COORDINATED TRANSPORTATION AND LAND USE PLANNING IN THE DEVELOPING WORLD: CASE OF MEXICO CITY
operations - coordination, planning - environmental impact, land use - transit oriented development, land use - impacts, land use - planning, land use - urban design, policy - environment, place - urban
Urban design, Under developed countries, Transportation planning, Transit oriented development, Third world, Poverty, Poor people, Mobility, Mexico City (Mexico), Low income groups, Low income families, Less developed countries, Land use planning, Environmental impacts, Environmental effects, Developing countries, Coordination, Case studies
Much of the research on coordinated transportation and land use methods such as transit-oriented development (TOD) has focused on the developed world, particularly the United States. The opportunities and challenges for such policies in the developing world were examined, and it is argued that these policies might have greater benefits in the developing world than in the developed world. Mexico City, Mexico, was used as a case study. In the developing world, where cities are growing rapidly and rates of automobile ownership are still low, TOD provides an opportunity to design a transit-oriented urban form. Low-income people can thus be served by cheap, high-capacity transit; spend less of their income on transportation; and have better access to jobs. They will make fewer and shorter trips by informal low-capacity transit, thereby reducing congestion and pollution. In the long term, TOD may slow down motorization and mitigate its effects. Mexico City faces a crisis of mobility, environment, and equity. However, it has many of the prerequisites for TOD: the densities, an extensive metro system, and metropolitan planning organizations. Opportunities for coordinated transportation and land use planning include station area development, downtown redevelopment, real estate development along a proposed suburban rail line, and a policy of building new affordable housing within walking distance of high-capacity transit. The greater the geographical scope of each option, the more government involvement is required, and the larger its potential positive impact. An estimate of environmental benefits is presented.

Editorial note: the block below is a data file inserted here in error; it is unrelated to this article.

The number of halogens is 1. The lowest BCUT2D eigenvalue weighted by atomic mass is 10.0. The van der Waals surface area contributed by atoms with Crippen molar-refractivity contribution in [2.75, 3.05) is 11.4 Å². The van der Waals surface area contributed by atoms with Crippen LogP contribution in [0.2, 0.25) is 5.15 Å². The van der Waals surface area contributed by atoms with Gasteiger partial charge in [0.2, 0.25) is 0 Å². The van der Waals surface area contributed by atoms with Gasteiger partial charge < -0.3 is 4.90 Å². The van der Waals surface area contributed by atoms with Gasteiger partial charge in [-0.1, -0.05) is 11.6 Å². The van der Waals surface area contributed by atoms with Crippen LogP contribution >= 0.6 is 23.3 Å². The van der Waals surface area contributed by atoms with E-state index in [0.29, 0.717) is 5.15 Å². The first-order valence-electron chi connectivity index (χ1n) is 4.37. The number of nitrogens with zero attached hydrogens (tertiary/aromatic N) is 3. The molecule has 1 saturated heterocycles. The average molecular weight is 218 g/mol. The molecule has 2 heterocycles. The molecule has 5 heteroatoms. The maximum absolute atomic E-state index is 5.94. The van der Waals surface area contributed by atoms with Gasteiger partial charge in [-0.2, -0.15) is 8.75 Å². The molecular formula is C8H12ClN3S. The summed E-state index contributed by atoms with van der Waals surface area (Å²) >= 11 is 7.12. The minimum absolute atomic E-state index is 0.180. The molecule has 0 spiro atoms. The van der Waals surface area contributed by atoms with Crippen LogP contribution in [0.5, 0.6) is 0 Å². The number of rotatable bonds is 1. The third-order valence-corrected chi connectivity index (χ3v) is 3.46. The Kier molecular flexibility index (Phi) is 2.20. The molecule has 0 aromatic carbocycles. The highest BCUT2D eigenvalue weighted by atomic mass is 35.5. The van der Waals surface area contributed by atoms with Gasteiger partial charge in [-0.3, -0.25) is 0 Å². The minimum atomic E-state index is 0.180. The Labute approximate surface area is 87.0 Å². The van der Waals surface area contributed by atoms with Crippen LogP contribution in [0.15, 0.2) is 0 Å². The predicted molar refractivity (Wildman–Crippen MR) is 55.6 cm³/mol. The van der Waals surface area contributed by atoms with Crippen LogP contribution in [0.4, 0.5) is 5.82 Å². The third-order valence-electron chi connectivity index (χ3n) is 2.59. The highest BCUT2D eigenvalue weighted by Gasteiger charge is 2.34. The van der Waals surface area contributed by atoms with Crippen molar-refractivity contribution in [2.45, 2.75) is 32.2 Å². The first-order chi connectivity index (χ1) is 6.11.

Gilat, M, Sussman, J. (2003). COORDINATED TRANSPORTATION AND LAND USE PLANNING IN THE DEVELOPING WORLD: CASE OF MEXICO CITY. Transportation Research Record, 1859, p. 102-109.